Food stamp program needs reform not gutting, say mayors and reformer
June 23, 2013
Source: Chicago Tribune
Author: Monica Eng
Some are upset the U.S. House of Representatives failed to pass a proposed Farm Bill Thursday that would have lopped off more than $20 billion in food stamp funding over the next 10 years.
But others see the legislative delay as an opportunity to, instead, improve the food stamp program (now called SNAP) with provisions to promote healthier eating.
Fresh produce at a farmers market. (Chicago Tribune/Monica Eng / June 19, 2013)
Earlier this week, a group of 18 big city mayors, including New York's Michael Bloomberg and Chicago's Rahm Emanuel, sent a letter to Congressional leaders urging them not to gut SNAP funding (which now goes to 47 million Americans) but, instead, to improve the program with economic incentives for healthy food purchases, better anti-fraud enforcement and potential restrictions on soda purchases with SNAP dollars.
A Tribune story about the letter vis a vis Emanuel's acceptance of millions in soda industry money for city programs in the last year triggered a flood of reader comments.
Many argue that removing soda, candy or other junk food from the SNAP program limits recipients' freedom of choice. But Emanuel spokesman Tom Alexander told the Tribune, “We are not limiting options, but are incentivizing healthy choices.”
Some public health experts and Bloomberg have asked the federal government for permission to conduct pilot programs to see if, for instance, restricting soda purchases could improve health and lower public health care bills. The feds have refused to allow such a pilot.
What federal officials are willing to try, however, are carrots instead of the proverbial sticks – pilots that offer economic incentives for buying fruits and vegetables. The Senate version of the farm bill proposes to kick millions into SNAP programs that make fresh produce more affordable for the needy. These programs were formerly exclusively privately funded.
And while most of those programs have been aimed only at farmers market produce (like Link Up Illinois), next month Michigan's Fair Food Network will launch a program that aims to bring the model to a few grocery stores in Detroit.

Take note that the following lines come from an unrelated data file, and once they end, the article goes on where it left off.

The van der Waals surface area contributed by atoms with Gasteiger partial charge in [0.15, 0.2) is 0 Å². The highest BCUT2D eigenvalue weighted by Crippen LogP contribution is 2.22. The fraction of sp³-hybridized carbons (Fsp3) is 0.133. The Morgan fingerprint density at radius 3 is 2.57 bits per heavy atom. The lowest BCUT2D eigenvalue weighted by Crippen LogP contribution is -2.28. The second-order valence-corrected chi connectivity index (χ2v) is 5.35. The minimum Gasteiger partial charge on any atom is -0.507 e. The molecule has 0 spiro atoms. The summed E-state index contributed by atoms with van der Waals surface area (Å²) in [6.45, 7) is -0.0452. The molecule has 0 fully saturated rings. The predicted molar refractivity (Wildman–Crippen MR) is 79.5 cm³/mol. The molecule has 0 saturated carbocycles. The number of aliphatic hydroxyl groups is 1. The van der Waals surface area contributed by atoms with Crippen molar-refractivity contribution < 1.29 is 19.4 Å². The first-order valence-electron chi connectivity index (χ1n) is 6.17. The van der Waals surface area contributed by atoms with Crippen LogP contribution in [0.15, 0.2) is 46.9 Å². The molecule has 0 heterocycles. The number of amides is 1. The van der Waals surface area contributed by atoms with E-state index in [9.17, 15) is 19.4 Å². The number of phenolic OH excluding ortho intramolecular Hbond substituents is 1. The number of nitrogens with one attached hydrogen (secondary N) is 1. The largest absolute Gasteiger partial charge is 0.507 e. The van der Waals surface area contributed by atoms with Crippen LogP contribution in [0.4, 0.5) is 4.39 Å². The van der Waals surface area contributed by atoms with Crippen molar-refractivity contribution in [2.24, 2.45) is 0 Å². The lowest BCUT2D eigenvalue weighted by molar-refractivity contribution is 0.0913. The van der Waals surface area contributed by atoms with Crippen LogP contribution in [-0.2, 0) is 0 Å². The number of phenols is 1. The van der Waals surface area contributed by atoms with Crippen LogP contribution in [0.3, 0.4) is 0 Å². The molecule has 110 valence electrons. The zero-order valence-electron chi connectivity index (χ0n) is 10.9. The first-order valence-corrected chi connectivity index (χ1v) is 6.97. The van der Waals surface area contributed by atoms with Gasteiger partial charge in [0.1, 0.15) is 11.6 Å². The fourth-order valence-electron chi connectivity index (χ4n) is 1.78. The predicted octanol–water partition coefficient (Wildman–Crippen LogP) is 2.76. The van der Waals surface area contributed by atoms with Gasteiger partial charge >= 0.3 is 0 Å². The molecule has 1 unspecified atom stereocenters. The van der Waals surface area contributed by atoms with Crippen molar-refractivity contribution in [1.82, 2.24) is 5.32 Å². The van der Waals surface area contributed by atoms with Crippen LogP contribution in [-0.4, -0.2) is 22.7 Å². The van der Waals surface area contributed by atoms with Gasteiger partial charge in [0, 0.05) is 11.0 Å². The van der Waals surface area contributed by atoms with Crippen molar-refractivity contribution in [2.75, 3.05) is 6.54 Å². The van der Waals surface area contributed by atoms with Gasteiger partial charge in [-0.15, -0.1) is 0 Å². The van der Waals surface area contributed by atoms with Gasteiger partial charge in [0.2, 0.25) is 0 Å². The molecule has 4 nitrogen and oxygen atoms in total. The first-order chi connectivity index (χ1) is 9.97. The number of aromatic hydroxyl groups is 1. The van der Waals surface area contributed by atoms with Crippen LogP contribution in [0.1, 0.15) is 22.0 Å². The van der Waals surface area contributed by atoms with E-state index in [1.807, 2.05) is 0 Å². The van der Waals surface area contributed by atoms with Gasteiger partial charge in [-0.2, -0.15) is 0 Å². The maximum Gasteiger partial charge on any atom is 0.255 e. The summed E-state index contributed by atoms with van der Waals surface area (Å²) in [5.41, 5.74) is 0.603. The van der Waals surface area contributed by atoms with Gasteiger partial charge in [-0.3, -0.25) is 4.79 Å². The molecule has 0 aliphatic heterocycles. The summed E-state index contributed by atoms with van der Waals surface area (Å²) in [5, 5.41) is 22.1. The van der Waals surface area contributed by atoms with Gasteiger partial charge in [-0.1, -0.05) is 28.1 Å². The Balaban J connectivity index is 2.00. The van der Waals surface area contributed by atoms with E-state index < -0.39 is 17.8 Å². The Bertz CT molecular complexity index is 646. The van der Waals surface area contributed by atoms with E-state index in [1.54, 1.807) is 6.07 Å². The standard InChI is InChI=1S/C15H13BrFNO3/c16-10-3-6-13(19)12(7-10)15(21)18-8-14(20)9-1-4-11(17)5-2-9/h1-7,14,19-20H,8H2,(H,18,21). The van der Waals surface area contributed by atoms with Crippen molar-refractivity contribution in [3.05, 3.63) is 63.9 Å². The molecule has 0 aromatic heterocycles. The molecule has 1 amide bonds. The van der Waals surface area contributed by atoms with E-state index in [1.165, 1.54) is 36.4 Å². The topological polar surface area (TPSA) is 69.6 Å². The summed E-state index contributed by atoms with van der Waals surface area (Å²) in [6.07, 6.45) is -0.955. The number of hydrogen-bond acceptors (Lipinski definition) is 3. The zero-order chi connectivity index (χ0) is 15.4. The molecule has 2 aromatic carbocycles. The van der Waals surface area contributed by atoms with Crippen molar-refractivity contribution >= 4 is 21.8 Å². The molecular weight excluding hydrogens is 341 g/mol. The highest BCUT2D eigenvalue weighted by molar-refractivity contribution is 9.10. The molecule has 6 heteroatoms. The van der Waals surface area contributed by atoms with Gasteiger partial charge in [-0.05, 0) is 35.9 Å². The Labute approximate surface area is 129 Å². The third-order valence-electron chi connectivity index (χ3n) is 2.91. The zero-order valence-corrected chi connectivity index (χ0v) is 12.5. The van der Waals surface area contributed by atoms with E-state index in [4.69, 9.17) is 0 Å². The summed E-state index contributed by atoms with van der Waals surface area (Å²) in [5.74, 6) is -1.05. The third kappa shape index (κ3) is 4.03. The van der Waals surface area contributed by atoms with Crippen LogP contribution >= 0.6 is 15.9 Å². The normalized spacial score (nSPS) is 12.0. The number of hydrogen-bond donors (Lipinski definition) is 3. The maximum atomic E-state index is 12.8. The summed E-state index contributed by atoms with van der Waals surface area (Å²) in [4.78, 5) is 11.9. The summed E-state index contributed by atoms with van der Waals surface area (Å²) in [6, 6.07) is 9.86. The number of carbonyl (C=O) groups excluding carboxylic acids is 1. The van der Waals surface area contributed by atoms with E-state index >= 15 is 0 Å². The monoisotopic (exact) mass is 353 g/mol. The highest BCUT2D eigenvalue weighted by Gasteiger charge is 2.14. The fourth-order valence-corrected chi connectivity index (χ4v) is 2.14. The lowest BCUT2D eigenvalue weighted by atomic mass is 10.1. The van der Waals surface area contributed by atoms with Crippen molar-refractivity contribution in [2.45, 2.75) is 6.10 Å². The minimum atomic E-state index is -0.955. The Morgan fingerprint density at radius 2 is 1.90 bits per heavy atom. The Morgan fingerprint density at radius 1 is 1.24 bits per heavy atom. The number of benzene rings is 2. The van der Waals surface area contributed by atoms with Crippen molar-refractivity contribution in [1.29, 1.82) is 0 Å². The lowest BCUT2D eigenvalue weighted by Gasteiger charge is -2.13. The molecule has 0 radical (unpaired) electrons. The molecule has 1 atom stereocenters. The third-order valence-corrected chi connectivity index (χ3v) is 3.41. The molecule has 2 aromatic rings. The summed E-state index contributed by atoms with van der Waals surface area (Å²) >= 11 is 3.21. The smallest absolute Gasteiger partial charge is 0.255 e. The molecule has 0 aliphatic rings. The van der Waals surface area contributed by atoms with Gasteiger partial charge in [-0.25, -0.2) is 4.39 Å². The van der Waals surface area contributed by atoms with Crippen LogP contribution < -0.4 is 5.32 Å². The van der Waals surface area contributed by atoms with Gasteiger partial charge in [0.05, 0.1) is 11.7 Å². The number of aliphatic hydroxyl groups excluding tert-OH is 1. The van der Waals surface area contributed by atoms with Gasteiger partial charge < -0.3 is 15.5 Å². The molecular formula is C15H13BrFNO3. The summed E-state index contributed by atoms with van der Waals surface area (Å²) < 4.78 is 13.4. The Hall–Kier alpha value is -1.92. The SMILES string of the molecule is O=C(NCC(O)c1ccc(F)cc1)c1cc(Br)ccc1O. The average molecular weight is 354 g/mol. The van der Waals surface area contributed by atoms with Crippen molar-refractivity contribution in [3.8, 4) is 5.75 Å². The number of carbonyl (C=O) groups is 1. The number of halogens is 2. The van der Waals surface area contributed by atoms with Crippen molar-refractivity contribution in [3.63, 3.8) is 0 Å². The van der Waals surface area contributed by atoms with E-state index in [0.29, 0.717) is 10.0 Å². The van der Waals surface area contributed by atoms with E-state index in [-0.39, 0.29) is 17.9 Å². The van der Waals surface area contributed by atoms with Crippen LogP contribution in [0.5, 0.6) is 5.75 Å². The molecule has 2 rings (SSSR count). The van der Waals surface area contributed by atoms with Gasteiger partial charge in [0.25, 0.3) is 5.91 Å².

The pilot program will double the value of SNAP dollars for all Michigan-grown produce purchased in the store between July 1 and Oct. 1, says Network President Oran Hesterman. He hopes to have data on how the program has affected purchases as early as July 30.
This predicted timetable comes in stark contrast to a similar pilot conducted last year by the U.S. Department of Agriculture in which select Massachusetts SNAP users were given 30 percent credit rebates for every dollar they spent on fruits and vegetables. Although results were expected in January, the department has still not released data from the study.
Hesterman says he hopes the Detroit grocery pilot can become a model for the rest of the country, even though most states don't grow the kind diversified fruits and vegetables that Michigan does. He notes that other states could use a "local" (or food grown within 400 miles) model in order to keep the dollars and jobs in the community.
"The vast majority of Americans are not eating enough fruits and vegetables so there's lots of room to increase our consumption, whether it's from local or non-local sources," he says. "And now that the American Medical Association has decided that obesity is a disease, I think there is no better prescription for it than fresh fruits and vegetables."
First published at Chicago Tribune on June 21, 2013.